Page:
## 3. Examples and numerics

The purpose of this section is to demonstrate our approach, rather than to conduct an exhaustive analytic and numerical investigation. Thus, our focus is on a single scalar equation with three different kinds of oscillators. Our first example is
3.1The equation, to the best of our knowledge, cannot be integrated in terms of familiar functions. Its numerical solution for different values of *ω* is displayed in figure 1, and we note that it behaves according to the theory: the larger *ω*, the greater the frequency of oscillation (which we can observe by looking at the imaginary part), but also the smaller its departure from *p*_{0}(*t*)=(1+*t*)^{−1}, the solution of (2.6). This is demonstrated in figure 2.

Because *f*(*y*)=−*y*^{2}, we have *f*_{1}(*y*)=−2*y*, *f*_{2}≡−2 and *f*_{m}≡0 for *m*≥3. Therefore, *Φ*′=−2(1+*t*)^{−1}*Φ*, *Φ*(0)=0, with the solution *Φ*(*t*)=(1+*t*)^{−2}. Therefore,
Figure 3 displays the error |*p*_{0}(*t*)+*p*_{1}(*t*,*ω*)−*y*(*t*)| for different values of *ω*. A comparison with figure 2 demonstrates that, consistently with the theory, the error decays considerably faster as *ω* grows, specifically as rather than as .

Next, we compute
Figure 4 depicts the error |*p*_{0}(*t*)+*p*_{1}(*t*,*ω*)+*p*_{2}(*t*,*ω*)−*y*(*t*)| for ‘our’ values of *ω*. We have no easy explanation why the error does not decrease by as much as predicted by our theory for *ω*=200, a likely reason might be that the reference solution (using standard adaptive numerical method) is simply not accurate enough for the minute error tolerance called for in this computation or that, in the presence of a large number of minute steps, its error-control mechanism is distorted by significant round-off error.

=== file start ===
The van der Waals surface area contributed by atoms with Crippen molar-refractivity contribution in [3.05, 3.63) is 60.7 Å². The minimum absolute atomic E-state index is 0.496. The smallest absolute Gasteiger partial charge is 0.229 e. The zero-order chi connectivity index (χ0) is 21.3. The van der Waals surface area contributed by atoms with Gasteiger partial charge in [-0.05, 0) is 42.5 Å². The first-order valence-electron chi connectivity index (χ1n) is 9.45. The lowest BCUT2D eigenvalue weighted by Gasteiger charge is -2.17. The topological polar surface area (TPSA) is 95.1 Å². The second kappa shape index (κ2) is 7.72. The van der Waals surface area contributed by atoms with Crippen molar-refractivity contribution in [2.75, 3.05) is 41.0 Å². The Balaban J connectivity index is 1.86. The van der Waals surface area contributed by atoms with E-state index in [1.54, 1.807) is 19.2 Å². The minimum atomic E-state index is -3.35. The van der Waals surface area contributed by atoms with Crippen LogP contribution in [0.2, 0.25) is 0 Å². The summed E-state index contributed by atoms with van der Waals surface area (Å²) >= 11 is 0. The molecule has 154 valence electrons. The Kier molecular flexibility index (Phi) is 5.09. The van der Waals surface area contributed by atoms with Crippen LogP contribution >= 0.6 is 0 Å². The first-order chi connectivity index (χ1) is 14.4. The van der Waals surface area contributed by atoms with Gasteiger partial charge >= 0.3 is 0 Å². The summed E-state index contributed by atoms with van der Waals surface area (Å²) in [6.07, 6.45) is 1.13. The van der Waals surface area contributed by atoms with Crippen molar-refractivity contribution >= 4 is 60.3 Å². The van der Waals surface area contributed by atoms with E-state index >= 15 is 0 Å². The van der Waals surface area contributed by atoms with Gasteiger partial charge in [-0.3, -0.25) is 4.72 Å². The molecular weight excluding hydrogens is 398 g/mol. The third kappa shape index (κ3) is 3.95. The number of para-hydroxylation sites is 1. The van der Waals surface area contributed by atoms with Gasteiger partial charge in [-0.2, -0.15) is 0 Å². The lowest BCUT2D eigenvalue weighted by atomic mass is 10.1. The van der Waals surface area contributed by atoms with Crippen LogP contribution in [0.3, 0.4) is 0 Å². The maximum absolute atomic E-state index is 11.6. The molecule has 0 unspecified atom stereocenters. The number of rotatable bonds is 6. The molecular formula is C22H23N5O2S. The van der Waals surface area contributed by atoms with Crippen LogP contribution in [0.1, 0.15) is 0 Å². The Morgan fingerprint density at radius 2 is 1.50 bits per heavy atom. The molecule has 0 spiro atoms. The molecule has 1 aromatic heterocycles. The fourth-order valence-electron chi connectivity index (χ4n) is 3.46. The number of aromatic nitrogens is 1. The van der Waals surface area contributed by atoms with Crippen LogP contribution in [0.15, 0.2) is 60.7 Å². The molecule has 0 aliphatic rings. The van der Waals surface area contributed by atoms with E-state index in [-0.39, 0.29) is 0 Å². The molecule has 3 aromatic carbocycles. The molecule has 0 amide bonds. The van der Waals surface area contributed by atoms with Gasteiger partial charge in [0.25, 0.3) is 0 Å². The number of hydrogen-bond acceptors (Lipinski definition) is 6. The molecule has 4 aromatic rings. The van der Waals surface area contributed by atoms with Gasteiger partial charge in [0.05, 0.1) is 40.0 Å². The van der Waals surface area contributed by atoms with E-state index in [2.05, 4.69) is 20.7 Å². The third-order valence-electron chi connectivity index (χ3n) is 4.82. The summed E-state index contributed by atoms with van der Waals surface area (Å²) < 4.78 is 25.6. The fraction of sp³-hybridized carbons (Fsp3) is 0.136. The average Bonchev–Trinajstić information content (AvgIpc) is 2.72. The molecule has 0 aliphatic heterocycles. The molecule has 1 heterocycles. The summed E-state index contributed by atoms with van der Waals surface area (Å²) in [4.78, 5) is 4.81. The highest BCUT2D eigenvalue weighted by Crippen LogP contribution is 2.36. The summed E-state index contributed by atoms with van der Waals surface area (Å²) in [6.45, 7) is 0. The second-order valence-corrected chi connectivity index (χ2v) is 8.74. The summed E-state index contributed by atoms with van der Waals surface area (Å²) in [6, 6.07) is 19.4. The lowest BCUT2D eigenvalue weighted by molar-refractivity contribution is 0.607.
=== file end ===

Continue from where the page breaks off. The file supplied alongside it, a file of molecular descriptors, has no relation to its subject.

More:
A few observations are in order. First, it is hardly a surprise that , *r*=0,1,2, because this is predicted by general theory. Second, we can easily pluck from our expansion the leading terms of (1.2):
This is a feature exclusive to the oscillator *θ*(*t*,*ω*)=e^{iωt}. Finally, we note that there is a transfer of wavelengths: whereas *p*_{1}, like the original equation, exhibits just the frequency e^{iωt}, we have in *p*_{2} both e^{iωt} and e^{2iωt}. This feature, which we called ‘blossoming’ in Condon *et al.* [1], is characteristic of nonlinear systems and absent in (1.5), an expansion of a forced linear system.

We consider next
3.2Unlike (3.1), the oscillator has a stationary point at *t*=1. The numerical solution is displayed in figure 5 and it is instructive to compare it with figure 1. As before, the oscillation becomes faster as *ω* grows, yet its amplitude decays—however, in the present case, it decays at a different rate. In the interval [0,1) the decay, similar to (3.1), is like but, once it crosses the stationary point, the amplitude increases to . In general, the entire character of the solution changes at the stationary point.